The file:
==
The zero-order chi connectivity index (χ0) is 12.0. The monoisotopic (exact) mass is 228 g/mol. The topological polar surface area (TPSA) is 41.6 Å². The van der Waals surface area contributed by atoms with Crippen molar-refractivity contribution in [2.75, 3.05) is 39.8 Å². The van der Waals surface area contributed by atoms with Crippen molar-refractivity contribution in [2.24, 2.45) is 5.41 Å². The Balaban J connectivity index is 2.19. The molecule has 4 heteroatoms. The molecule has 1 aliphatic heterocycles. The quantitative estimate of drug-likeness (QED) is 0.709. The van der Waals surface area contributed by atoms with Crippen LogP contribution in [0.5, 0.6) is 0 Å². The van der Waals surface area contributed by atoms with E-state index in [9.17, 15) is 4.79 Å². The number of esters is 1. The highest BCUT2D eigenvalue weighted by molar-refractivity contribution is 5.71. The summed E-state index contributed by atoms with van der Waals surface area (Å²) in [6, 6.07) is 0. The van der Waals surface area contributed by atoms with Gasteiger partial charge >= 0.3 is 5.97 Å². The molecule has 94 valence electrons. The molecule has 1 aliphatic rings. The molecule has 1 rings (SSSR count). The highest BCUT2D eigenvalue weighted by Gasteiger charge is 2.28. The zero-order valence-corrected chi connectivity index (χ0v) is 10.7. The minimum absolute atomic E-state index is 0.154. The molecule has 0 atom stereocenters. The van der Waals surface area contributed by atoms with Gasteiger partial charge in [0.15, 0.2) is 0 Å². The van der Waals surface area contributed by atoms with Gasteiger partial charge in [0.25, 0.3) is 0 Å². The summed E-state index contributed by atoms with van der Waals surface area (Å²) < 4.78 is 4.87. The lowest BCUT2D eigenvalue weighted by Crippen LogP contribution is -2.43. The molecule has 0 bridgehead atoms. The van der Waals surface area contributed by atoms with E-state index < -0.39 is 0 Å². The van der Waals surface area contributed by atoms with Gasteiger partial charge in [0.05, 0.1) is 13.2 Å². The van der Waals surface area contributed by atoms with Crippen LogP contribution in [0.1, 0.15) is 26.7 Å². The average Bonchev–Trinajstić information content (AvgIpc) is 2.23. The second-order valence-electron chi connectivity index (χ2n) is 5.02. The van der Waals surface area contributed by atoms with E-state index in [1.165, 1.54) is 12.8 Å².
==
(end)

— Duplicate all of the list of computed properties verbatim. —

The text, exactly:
The zero-order chi connectivity index (χ0) is 12.0. The monoisotopic (exact) mass is 228 g/mol. The topological polar surface area (TPSA) is 41.6 Å². The van der Waals surface area contributed by atoms with Crippen molar-refractivity contribution in [2.75, 3.05) is 39.8 Å². The van der Waals surface area contributed by atoms with Crippen molar-refractivity contribution in [2.24, 2.45) is 5.41 Å². The Balaban J connectivity index is 2.19. The molecule has 4 heteroatoms. The molecule has 1 aliphatic heterocycles. The quantitative estimate of drug-likeness (QED) is 0.709. The van der Waals surface area contributed by atoms with Crippen LogP contribution in [0.5, 0.6) is 0 Å². The van der Waals surface area contributed by atoms with E-state index in [9.17, 15) is 4.79 Å². The number of esters is 1. The highest BCUT2D eigenvalue weighted by molar-refractivity contribution is 5.71. The summed E-state index contributed by atoms with van der Waals surface area (Å²) in [6, 6.07) is 0. The van der Waals surface area contributed by atoms with Gasteiger partial charge >= 0.3 is 5.97 Å². The molecule has 94 valence electrons. The molecule has 1 aliphatic rings. The molecule has 1 rings (SSSR count). The highest BCUT2D eigenvalue weighted by Gasteiger charge is 2.28. The zero-order valence-corrected chi connectivity index (χ0v) is 10.7. The minimum absolute atomic E-state index is 0.154. The molecule has 0 atom stereocenters. The van der Waals surface area contributed by atoms with Gasteiger partial charge in [0.15, 0.2) is 0 Å². The van der Waals surface area contributed by atoms with Gasteiger partial charge in [0.25, 0.3) is 0 Å². The summed E-state index contributed by atoms with van der Waals surface area (Å²) < 4.78 is 4.87. The lowest BCUT2D eigenvalue weighted by Crippen LogP contribution is -2.43. The molecule has 0 bridgehead atoms. The van der Waals surface area contributed by atoms with E-state index < -0.39 is 0 Å². The van der Waals surface area contributed by atoms with Gasteiger partial charge in [0.05, 0.1) is 13.2 Å². The van der Waals surface area contributed by atoms with Crippen LogP contribution in [0.1, 0.15) is 26.7 Å². The average Bonchev–Trinajstić information content (AvgIpc) is 2.23. The second-order valence-electron chi connectivity index (χ2n) is 5.02. The van der Waals surface area contributed by atoms with E-state index in [1.165, 1.54) is 12.8 Å².